Kev Harley gave the owner-driver game away, and now enjoys a sweet run from Queensland to South Australia in a classy limited-edition Coronado. Peter and Di Schlenk write
KEV HARLEY is based in Bundaberg, although it was in Adelaide where Owner//Driver caught up him as he was organising a return load to Queensland.
Kev drives a 2014 25th Anniversary Freightliner Coronado 114 for Queensland sweet potato grower Gary Shoobridge, who trades as Wide Bay Refrigerated Transport.
” The freight is there every week,” Kev says.
“Sweet potatoes down to Adelaide and potatoes back to the Brisbane markets.
“All Gary grows is sweet potatoes and the weather in Queensland and the red volcanic soil is just right for them.”
Kev previously drove a Kenworth K200, but now he’s more than happy to be in the Coronado.
“It’s a nice truck and very comfortable,” he says.
“It has all the bells and whistles, and is well decked out.
“It’s like a five-star motel with TV, fridge, kettle, oven, and a top- of-the-range stereo system – everything I want.”
Up front is a Detroit DD15, coupled to an 18-speed manual gearbox and air bag rear- end suspension. He says the long wheelbase also helps smooth the drive, especially on some of the highways in western NSW.
“Running out through Broken Hill and Cobar is rough on the gear; the roads take a pounding.
“On top of that, you need to be vigilant of the wildlife crossing the road. There are that many ’roos, emus and goats and then there are the pigs that are so hungry they eat the roadkill.
“They won’t even move; you’ve got to go around them.”
Kev admits to being fairly dismayed over the damage done to the rig by ’roos.
“When I ring the boss to advise that another ’roo has hit us, I’m more upset than he is. He remarks that it is ‘part of the job’.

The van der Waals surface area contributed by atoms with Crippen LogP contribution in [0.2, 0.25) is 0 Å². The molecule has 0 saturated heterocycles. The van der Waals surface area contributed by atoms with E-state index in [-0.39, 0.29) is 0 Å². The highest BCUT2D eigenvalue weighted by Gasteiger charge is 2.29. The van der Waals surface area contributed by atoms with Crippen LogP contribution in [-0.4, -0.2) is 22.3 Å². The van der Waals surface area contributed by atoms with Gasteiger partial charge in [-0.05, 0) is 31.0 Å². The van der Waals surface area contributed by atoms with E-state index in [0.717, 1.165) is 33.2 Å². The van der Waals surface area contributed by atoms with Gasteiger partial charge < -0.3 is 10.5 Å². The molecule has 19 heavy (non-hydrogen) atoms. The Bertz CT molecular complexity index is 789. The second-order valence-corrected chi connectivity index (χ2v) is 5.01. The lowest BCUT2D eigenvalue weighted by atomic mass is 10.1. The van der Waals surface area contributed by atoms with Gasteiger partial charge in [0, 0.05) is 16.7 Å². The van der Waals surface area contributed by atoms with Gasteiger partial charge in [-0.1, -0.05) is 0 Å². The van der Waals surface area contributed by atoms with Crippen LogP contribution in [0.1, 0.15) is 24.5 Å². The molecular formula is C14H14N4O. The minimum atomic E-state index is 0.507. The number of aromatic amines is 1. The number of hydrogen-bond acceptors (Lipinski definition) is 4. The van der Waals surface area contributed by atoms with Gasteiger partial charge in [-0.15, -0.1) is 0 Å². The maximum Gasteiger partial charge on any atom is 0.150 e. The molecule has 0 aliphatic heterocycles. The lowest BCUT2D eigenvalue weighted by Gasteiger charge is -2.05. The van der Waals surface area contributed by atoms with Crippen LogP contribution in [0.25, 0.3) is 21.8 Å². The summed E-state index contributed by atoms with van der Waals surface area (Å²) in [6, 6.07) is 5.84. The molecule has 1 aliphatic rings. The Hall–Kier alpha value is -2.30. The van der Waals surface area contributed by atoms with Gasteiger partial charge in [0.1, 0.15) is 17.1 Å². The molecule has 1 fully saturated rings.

Kev has spent 20 years in the road transport industry, but says this job is the best so far. It’s a four- day trip, two down and two back and then he spends three days at home, which he says is one of the best things about working for Gary.
“It’s taken 20 years to get a job like this, so when you finally get it you hang on to it,” he smiles.
“Gary is a very family- oriented guy who wants you to be home and have time with your family.”
Kev is a qualified mechanic so he gets paid extra for servicing the Freightliner and accompanying B- double trailers.
“It’s a lot cheaper than a workshop would charge, so it’s a win-win for both of us. As soon as I get home I’m around it or doing something to it, whether it’s washing or maintenance or whatever.”
“It’s taken 20 years to get a job like this”
Kev’s love of trucks and mechanics comes from his father Alan Harley.
“’Snarly Harley’ was his nickname on the highway,” Kev explains.
“He just snapped and had a bite every now and again.
“He had his own trucks and pushed me into the spanners first so I got qualified. It has been a big advantage.”
The Harleys lived on the central coast of NSW and when Kev first left school he would offside with his father and do a Sydney-Melbourne-Brisbane and back to Sydney triangle weekly.
“I first got behind the wheel of a truck when I was 15. Dad was driving for Lakeline Tippers, and while out loading grain and stuff he used to be out back and would get me to move it forward and back to load it evenly,” Kev says. “That was a W-model; it was a great way to learn.”
Kev says when he was a bit older Alan would let him do a few laps around the block with his mates after washing the truck on the weekend.
“You feel invincible then and you learnt responsibility and appreciated the little things, like driving around the block.”
Kev ended up with his own garage in Gin Gin doing servicing and repairs. He also operated his own tow truck and Volvo NH12 car carrier.
“In a little country town everyone needs their car and, being the kind of bloke I am, too kind, it’s usually fix me up when you can.
“That was my downfall, that and bending over cars all day. It was too hard on my back.”
Kev continued with the car carrier running from Brisbane to Mackay twice weekly, and then, when the mines cut back, the work just stopped.
He had plenty of work going north but nothing going south.
“It wasn’t viable so I ended up parking it up and driving for someone else,” he recalls.
“It was just sitting there wasting away so I thought I might as well move it on.”
There are no regrets from Kev, especially now that he’s behind the wheel of the 25th Anniversary Coronado. After speaking to Owner//Driver, Kev loaded up his freight of potatoes and was then on his way to Cobar to make the Brisbane markets the following evening.
“It’s a bit of a slog tonight but that is the toughest part of the job,” Kev smiles.